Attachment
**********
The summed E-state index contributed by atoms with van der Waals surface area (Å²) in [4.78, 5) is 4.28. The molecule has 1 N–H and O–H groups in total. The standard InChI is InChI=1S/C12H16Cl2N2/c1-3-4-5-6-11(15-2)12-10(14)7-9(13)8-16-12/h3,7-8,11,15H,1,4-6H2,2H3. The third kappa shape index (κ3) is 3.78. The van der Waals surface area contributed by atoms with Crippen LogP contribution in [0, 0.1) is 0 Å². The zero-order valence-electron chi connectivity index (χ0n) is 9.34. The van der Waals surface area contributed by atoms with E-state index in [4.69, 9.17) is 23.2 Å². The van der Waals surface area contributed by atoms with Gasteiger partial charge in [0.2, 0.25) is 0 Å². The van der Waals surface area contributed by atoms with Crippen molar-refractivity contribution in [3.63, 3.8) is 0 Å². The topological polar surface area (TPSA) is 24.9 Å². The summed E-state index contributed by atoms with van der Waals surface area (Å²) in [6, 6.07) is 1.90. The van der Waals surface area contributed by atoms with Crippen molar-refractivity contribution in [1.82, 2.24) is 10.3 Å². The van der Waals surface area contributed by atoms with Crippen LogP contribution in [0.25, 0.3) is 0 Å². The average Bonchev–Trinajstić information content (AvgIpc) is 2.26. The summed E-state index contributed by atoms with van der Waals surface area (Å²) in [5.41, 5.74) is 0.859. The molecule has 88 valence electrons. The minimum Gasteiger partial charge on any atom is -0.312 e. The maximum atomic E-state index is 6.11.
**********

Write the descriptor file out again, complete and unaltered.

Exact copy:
The summed E-state index contributed by atoms with van der Waals surface area (Å²) in [4.78, 5) is 4.28. The molecule has 1 N–H and O–H groups in total. The standard InChI is InChI=1S/C12H16Cl2N2/c1-3-4-5-6-11(15-2)12-10(14)7-9(13)8-16-12/h3,7-8,11,15H,1,4-6H2,2H3. The third kappa shape index (κ3) is 3.78. The van der Waals surface area contributed by atoms with Crippen LogP contribution in [0, 0.1) is 0 Å². The zero-order valence-electron chi connectivity index (χ0n) is 9.34. The van der Waals surface area contributed by atoms with E-state index in [4.69, 9.17) is 23.2 Å². The van der Waals surface area contributed by atoms with Gasteiger partial charge in [0.2, 0.25) is 0 Å². The van der Waals surface area contributed by atoms with Crippen molar-refractivity contribution in [3.63, 3.8) is 0 Å². The topological polar surface area (TPSA) is 24.9 Å². The summed E-state index contributed by atoms with van der Waals surface area (Å²) in [6, 6.07) is 1.90. The van der Waals surface area contributed by atoms with Crippen molar-refractivity contribution in [1.82, 2.24) is 10.3 Å². The van der Waals surface area contributed by atoms with Crippen LogP contribution in [0.25, 0.3) is 0 Å². The average Bonchev–Trinajstić information content (AvgIpc) is 2.26. The summed E-state index contributed by atoms with van der Waals surface area (Å²) in [5.41, 5.74) is 0.859. The molecule has 88 valence electrons. The minimum Gasteiger partial charge on any atom is -0.312 e. The maximum atomic E-state index is 6.11.